I've lived in NYC a long time residing in Queens, Brooklyn, & now Manhattan. Because I've always managed to find great apts for myself & others without ever paying a fee (& even secured a rent stabilized apt!), I'm often asked for my apt hunting secrets. So here's all the magic.
STEP A - Where to Look
NYC is pricey, but some neighborhoods are more expensive than others. This Livability Calculator can help you find out about the different areas of NYC. You can also use the tool to help you rank the best areas specifically for you by using the sliding scales on the calculator.
Here are my favorite no fee apt sites. I'd also suggest walking around to find a few blocks you love & keep your eyes out for "apt for rent" signs. (If you're looking specifically for a roommate situation, skip to the second set of sites below.)
Brodsky (Mgt company that works directly with renters so there's no fee)
City Realty (Real estate company which offers no fee apts)
Craigslist (Be careful! Many small landlords list here, but so do realtors, scam artists & creepers)
InsideDigs (To join: You have to refer 3 people, share info about your current apt OR pay $20 for membership)
Naked Apartments (In the search results, select Filter > No fee)
Padmapper (Select Filter > No fee)
RentHop (In the search results, select Filter > No fee)
Use these sites if you're looking specifically for a roommate situation:
Craigslist for rooms & shares (Be careful! Lots of great people list here, but so do realtors, scam artists & creepers)
Speedroommating (The roommate version of speed dating where you'll attend an event to meet people who have rooms to let)
Symbi (Similar to a dating service, you'll answer questions & then be presented with the options which match you best)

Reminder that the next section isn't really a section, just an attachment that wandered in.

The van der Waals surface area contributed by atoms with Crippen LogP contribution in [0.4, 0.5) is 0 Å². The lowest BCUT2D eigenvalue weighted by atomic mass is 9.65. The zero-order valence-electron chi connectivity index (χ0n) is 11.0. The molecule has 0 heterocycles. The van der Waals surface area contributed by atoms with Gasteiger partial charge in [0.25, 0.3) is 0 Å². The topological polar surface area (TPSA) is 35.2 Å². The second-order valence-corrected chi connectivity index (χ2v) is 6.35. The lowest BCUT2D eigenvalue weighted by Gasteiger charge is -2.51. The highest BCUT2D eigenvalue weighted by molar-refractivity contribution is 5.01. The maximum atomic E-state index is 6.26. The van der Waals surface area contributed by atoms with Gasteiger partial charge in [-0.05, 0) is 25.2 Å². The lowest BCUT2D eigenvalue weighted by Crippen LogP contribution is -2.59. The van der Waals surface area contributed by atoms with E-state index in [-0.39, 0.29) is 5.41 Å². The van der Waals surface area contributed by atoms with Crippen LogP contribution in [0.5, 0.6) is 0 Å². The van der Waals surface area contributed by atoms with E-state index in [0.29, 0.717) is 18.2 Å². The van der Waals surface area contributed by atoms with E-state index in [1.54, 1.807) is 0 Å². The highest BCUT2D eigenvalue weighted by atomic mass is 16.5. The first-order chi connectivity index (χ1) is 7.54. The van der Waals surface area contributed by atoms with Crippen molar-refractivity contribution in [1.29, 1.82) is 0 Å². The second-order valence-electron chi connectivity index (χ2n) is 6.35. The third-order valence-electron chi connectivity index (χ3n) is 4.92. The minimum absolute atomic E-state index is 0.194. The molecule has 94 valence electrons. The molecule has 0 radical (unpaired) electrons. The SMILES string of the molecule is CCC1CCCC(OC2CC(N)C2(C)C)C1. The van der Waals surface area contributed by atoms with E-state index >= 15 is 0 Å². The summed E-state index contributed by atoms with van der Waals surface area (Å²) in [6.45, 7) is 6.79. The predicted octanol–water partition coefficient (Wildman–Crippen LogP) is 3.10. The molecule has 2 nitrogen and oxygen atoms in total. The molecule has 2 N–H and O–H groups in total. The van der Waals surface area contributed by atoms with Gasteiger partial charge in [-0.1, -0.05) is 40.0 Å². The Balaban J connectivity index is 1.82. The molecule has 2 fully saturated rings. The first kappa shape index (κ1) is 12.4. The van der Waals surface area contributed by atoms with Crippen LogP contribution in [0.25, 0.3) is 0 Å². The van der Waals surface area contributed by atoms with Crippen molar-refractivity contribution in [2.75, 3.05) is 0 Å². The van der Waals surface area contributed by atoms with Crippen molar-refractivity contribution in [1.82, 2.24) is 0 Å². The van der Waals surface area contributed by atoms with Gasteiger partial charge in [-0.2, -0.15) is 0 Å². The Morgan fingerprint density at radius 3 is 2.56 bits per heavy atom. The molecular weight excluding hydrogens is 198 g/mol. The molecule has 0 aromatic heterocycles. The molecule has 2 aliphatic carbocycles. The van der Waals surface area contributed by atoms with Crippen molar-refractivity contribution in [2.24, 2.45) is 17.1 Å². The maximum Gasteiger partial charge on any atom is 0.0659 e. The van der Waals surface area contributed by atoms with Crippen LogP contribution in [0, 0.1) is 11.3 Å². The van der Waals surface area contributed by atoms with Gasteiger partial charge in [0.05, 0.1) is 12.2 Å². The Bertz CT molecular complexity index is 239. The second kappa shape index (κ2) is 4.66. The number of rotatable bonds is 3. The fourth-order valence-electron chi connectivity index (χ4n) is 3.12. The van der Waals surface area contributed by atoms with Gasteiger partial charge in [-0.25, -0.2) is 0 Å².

STEP B - How to Look
1. Make apt hunting your part-time job. It only took me 3 apt viewings to find my current Manhattan apt, but I had to visit 37 freakin apts (& call a whole helluva more) to help an out-of-state friend find her perfect studio. It takes effort to do this right, but you'll find an ideal place if you work at it.
2. Most people tend to look at apts on the weekends. If you can swing it during off times like the daytime or on weeknights, it's more likely you'll be able to snag that ideal apt.
3. NYC apts are taken quickly. The faster you contact someone about a posting & go see it, the better chance you have of getting it. So call & then see it that same day or the next.
4. Most NYC landlords are looking for tenants with dependable income that is at least 40 times the rent so it's better to look for places in this range. Also, be aware that most landlords require at least a month's security deposit on top of the first month's rent. Some even require 2 months of security.
5. Never take a place sight unseen.
6. Depending on the building & timing, you might be shown a comparable apt (i.e., the exact same apt on a lower or higher floor). This is fine for the viewing, but before you sign a lease, make sure you see the actual apt. The condition of the apt & appliances may significantly differ.
STEP C - Prep Before You Visit Each Apt
Set-up the appointment to visit the apt & secure the address. But don't waste your time visiting it until you've done the following:
1. Look up its address report to see complaints about the property & other important info like commute stats.
2. Check online for bedbug reports using multiple sites. (These are far worse than roaches. Some people even have to move to get rid of them.)